Competing interest statement
Conflict of interest: the authors declare no potential conflict of interest.
The benefits of antiretroviral therapy (ART) for treating human immunodeficiency virus (HIV) infection have been well described. The objective of this study was to identify the predictors of two-year survival in persons living with HIV/AIDS (PLWHA) in Benin. This retrospective transversal study included all patients from 46 HIV/AIDS therapy sites across Benin who started ART between July 1st, 2011 and June 30th, 2012. The independent variables were patients’ sociodemographic, clinical, biological and therapeutic characteristics and their ART regimen. The main dependent variable was the time of death. Data were collected from medical records, using documentary review. Cox proportional hazards regression models were used to investigate factors associated with survival. Among the 771 PLWHA participants of the study, 18 (2.3%) died within the two-year period. The estimated mortality of the 771 PLWHA was 3% at 24 months. Among the sociodemographic, lifestyle and therapeutic characteristics studied, the main predictor of two-year mortality was poor adherence [odds ratio = 4.15, 95% confidence interval (1.55-11.28)]. This study confirms that improving the survival of PLWHA receiving ART requires enhanced adherence.
The benefits of highly active antiretroviral therapy (ART) in the treatment of human immunodeficiency virus (HIV) infection have been well described. These benefits include viral suppression, CD4 lymphocyte repletion and durable reductions in acquired immunodeficiency syndrome (AIDS)-related opportunistic diseases and death.1 In Benin, ART began in February 2002 at three sites. In scaling up from 3 to 5 initiatives, the National Programme for the Fight against AIDS (PNLS) opted for decentralized health centres for HIV/AIDS care.2 Two studies of 1- year survival after starting ART were performed, and the rates varied from 88.5% (2006-2007) to 93.4% (2008-2009). To improve programme performance and the quality of services provided to people living with HIV/AIDS (PLWHA), two or more years of survival and its associated factors need to be assessed in PLWHA receiving ART.
In the literature, survival among patients receiving ART therapy is associated with good adherence,1,3,4 a high CD4 cell count at baseline,5 the interaction between the two latter factors,1 youth,1,3,5,6 and an early World Health Organization (WHO) stage.3,5 However, coinfections or comorbidities, especially tuberculosis, being a single or unmarried or male,3,5 ART therapeutic regimen, occupation and body mass index are predictors of death.6 According to Kang’ethe and Nomngcoyiya,7 poor adherence is also promoted by poverty and its ramifications, such as a lack of food, excessive alcohol intake, the capacity of antiretrovirals (ARVs) to deform body structure, the tandem use of both pharmaceuticals and traditional healing mixtures, and ARVs negatively influencing sexual libido. This study aimed to assess 2-year survival and predicting factors of death in PLWHA who started ART in Benin between July 1st, 2011 and June 30th, 2012.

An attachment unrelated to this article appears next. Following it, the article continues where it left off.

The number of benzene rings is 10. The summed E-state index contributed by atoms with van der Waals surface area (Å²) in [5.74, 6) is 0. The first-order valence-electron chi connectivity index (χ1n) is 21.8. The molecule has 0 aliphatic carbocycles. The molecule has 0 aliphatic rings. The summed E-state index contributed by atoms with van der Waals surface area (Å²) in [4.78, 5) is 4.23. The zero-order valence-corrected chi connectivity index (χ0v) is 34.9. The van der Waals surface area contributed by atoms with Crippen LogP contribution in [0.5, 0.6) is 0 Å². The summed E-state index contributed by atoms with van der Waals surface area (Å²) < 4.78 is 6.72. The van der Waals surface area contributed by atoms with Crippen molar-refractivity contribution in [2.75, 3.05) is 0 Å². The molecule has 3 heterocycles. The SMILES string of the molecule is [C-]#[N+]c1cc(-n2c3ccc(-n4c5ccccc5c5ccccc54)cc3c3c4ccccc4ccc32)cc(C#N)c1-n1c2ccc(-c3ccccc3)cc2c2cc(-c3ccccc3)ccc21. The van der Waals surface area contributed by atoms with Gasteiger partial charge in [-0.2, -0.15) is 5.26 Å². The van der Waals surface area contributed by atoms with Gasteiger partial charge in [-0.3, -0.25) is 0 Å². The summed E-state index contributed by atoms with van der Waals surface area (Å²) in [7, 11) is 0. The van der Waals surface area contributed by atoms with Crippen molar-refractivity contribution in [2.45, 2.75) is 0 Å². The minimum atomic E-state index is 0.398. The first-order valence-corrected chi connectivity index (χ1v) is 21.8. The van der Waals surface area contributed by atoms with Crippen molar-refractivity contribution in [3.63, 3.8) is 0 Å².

Materials and Methods
Study design and population
A cross-sectional, retrospective study was performed by the PNLS. The study population was HIV-infected patients receiving ART in centres of HIV/AIDS management in Benin. The study was performed in 2014.
The inclusion criteria were as follows: being HIV-positive, older than 15 years and having started ART between July 1st, 2011 and June 30th, 2012. The exclusion criteria included being a pregnant woman receiving ART for preventing mother-to-child HIV infection and having incomplete medical record data. Patients meeting the inclusion criteria with complete medical records were enrolled from all 46 centres of HIV/AIDS management, which are in all parts of Benin.
The independent variables studied were sociodemographic (sex, age, marital status, education, occupation, family network, social network), lifestyle (smoking and alcohol consumption) and therapeutic characteristics (adherence to ART). The main dependent variable was the time of death. Data were collected from patients’ medical records and from the periodic reports of centres of HIV/AIDS management.
Data collectors were divided in teams of two; each team was responsible for one or more centres of HIV/AIDS management according to the number of patients receiving ART in the centres and the distance between sites.
Data were collected through a documentary review of the medical records of patients and the periodic reports from the centres of HIV/AIDS management. At each centre, data collectors extracted information regarding the variables from these documents.
Data collectors and data managers were enrolled for two days of training on the study procedure and the data collection technique (documentary review) and tools (report sheets). Deaths were verified by professional or site mediator information, if possible, and were otherwise verified by a death certificate in the patient file, by a death record in the death register, or by a phone call using the phone number in the patient file. National supervision of the data collection was set up by the principal investigator and PNLS’s monitoring evaluation representatives.
Data were analysed using SPSS version 20.0 (SPSS, Inc., Chicago, IL, USA). Proportions were used to describe patients’ baseline characteristics. Cox proportional hazards regression models were used to investigate factors associated with survival.8 Hazard ratios (HRs) and 95% confidence intervals (95% CIs) were also calculated.
The study was approved by the Benin National Health Research Ethics Committee before the operational stage began. An interviewer explained the purpose of the study and procedures to each participant and gained written informed consent before commencing the interview. Each participant was also informed that their participation was voluntary and that they could withdraw from the interview/discussion at any time without consequences. The participants were assured that their responses would remain confidential, and they were assured anonymity through the use of strict coding measures.